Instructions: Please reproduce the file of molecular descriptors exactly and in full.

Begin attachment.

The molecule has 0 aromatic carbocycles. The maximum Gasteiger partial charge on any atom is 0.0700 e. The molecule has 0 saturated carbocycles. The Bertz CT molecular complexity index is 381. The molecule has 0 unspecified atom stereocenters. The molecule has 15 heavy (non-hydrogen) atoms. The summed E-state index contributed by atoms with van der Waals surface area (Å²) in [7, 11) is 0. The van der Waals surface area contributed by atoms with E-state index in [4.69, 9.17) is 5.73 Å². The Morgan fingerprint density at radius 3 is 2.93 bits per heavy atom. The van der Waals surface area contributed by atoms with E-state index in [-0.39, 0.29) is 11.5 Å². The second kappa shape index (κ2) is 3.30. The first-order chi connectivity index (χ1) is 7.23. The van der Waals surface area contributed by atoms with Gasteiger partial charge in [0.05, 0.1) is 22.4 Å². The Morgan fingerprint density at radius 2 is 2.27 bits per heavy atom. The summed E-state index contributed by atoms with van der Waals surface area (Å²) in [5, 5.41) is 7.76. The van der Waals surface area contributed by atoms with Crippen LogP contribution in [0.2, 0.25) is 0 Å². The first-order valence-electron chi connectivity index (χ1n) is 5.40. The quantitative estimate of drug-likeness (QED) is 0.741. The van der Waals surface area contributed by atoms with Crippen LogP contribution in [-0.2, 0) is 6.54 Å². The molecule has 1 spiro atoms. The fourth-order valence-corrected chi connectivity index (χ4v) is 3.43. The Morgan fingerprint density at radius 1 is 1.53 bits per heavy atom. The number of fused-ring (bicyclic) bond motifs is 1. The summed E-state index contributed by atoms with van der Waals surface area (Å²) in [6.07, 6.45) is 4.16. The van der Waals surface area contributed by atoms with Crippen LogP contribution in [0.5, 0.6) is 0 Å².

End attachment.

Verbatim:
The molecule has 0 aromatic carbocycles. The maximum Gasteiger partial charge on any atom is 0.0700 e. The molecule has 0 saturated carbocycles. The Bertz CT molecular complexity index is 381. The molecule has 0 unspecified atom stereocenters. The molecule has 15 heavy (non-hydrogen) atoms. The summed E-state index contributed by atoms with van der Waals surface area (Å²) in [7, 11) is 0. The van der Waals surface area contributed by atoms with E-state index in [4.69, 9.17) is 5.73 Å². The Morgan fingerprint density at radius 3 is 2.93 bits per heavy atom. The van der Waals surface area contributed by atoms with E-state index in [-0.39, 0.29) is 11.5 Å². The second kappa shape index (κ2) is 3.30. The first-order chi connectivity index (χ1) is 7.23. The van der Waals surface area contributed by atoms with Gasteiger partial charge in [0.05, 0.1) is 22.4 Å². The Morgan fingerprint density at radius 2 is 2.27 bits per heavy atom. The summed E-state index contributed by atoms with van der Waals surface area (Å²) in [5, 5.41) is 7.76. The van der Waals surface area contributed by atoms with Crippen LogP contribution in [0.2, 0.25) is 0 Å². The first-order valence-electron chi connectivity index (χ1n) is 5.40. The quantitative estimate of drug-likeness (QED) is 0.741. The van der Waals surface area contributed by atoms with Crippen LogP contribution in [-0.2, 0) is 6.54 Å². The molecule has 1 spiro atoms. The fourth-order valence-corrected chi connectivity index (χ4v) is 3.43. The Morgan fingerprint density at radius 1 is 1.53 bits per heavy atom. The number of fused-ring (bicyclic) bond motifs is 1. The summed E-state index contributed by atoms with van der Waals surface area (Å²) in [6.07, 6.45) is 4.16. The van der Waals surface area contributed by atoms with Crippen LogP contribution in [0.5, 0.6) is 0 Å².